As Bank of Uganda maintains the Central Bank Rate-CBR at 11% for the month of August, inflation seems to be on the increase.
According to the monitory policy statement issued on Monday morning, core inflation in the month of July rose from 5.8% to 6.4%. Bank of Uganda attributes the increase to the dry spell, which has pushed up the price of agricultural produce.
Emmanuel Tumusiime Mutebile, the governor Bank of Uganda and predicted a further increase in food prices both in the local and foreign markets.
He says headline inflation, which is caused by a rise food prices, rose from 3.6% to 5.1% which was unpredictable. Dr Adam Mugume, the executive director for Research at the Bank of Uganda, says the slight increase in inflation will affect the aggregate demand on the market. The purchase of processed agricultural goods both locally and internationally is expected to slag.
He also says other external forces like the rise in oil prices globally due to the Middle East and North African volatile political situations will continue to drive the rate of inflation.
When asked on whether the economy will continue to grow, Mutebile said the Bank is forecasting a steady growth of 6% in the 2013/14 financial year though he did not rule out risks that might slow this growth. In other areas, BOU notes that commercial bank lending rates have sharply reduced in the past month making it possible to access capital for traders.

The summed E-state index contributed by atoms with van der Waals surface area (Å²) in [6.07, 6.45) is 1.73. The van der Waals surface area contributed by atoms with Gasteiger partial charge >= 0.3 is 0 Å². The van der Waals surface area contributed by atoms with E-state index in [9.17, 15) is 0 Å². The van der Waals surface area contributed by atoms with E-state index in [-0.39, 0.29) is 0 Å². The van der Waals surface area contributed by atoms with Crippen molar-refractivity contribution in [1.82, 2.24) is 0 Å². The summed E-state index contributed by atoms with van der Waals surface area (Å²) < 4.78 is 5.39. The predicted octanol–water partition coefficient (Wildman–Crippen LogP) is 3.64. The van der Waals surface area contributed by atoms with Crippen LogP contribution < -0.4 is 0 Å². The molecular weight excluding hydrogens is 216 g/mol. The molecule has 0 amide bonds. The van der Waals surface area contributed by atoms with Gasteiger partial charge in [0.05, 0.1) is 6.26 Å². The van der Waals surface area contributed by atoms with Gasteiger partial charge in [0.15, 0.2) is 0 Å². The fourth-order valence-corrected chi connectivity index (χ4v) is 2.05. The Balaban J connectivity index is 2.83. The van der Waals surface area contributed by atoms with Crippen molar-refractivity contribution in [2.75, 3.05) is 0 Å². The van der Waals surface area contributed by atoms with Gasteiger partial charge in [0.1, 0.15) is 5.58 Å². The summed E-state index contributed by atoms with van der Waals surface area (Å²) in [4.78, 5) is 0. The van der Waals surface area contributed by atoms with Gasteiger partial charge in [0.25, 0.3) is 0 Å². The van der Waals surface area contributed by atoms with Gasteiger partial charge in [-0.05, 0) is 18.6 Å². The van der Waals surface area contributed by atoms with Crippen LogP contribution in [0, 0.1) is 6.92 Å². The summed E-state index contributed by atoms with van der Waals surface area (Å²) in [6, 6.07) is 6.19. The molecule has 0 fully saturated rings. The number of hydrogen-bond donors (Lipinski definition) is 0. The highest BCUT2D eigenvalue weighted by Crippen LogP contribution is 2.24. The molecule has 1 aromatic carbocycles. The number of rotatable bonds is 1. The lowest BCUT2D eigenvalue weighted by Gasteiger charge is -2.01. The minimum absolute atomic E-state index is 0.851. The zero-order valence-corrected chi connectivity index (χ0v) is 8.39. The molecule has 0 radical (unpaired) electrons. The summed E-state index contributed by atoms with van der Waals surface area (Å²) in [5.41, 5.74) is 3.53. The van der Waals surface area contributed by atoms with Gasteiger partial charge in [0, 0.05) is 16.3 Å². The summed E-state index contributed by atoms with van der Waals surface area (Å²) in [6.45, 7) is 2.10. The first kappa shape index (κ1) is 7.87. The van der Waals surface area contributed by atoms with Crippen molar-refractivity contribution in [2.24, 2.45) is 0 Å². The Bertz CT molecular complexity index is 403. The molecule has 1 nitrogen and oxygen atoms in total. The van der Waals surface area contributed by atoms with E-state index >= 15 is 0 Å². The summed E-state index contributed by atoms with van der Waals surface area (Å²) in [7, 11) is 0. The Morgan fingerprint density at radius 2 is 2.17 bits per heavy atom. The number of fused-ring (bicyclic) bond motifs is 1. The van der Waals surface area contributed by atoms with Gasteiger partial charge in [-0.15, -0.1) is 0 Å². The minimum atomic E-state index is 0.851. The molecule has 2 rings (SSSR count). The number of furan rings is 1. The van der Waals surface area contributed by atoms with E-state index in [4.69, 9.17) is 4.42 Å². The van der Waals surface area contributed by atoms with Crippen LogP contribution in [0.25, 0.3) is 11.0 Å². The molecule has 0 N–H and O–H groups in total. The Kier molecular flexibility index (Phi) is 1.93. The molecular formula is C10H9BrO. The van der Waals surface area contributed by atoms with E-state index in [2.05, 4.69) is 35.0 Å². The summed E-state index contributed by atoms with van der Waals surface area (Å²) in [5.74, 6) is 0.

According to the statistics, lending rates have averagely reduced this year from 27% at the start of the year to 22.6% currently. Now using the forecast of inflationary pressures, Muteblie says the bank will keep a band of 2% on the Central Bank Rate to curb any volatile increases that may arise in case the dry spell does not end soon. Bank of Uganda says they will maintain the inflation at 5% as their target and any interventions that are warranted will be effected as the tide change.
Uganda’s economy has just recovered from a 23% inflation rate in the last financial year that was also caused by rising food and fuel prices.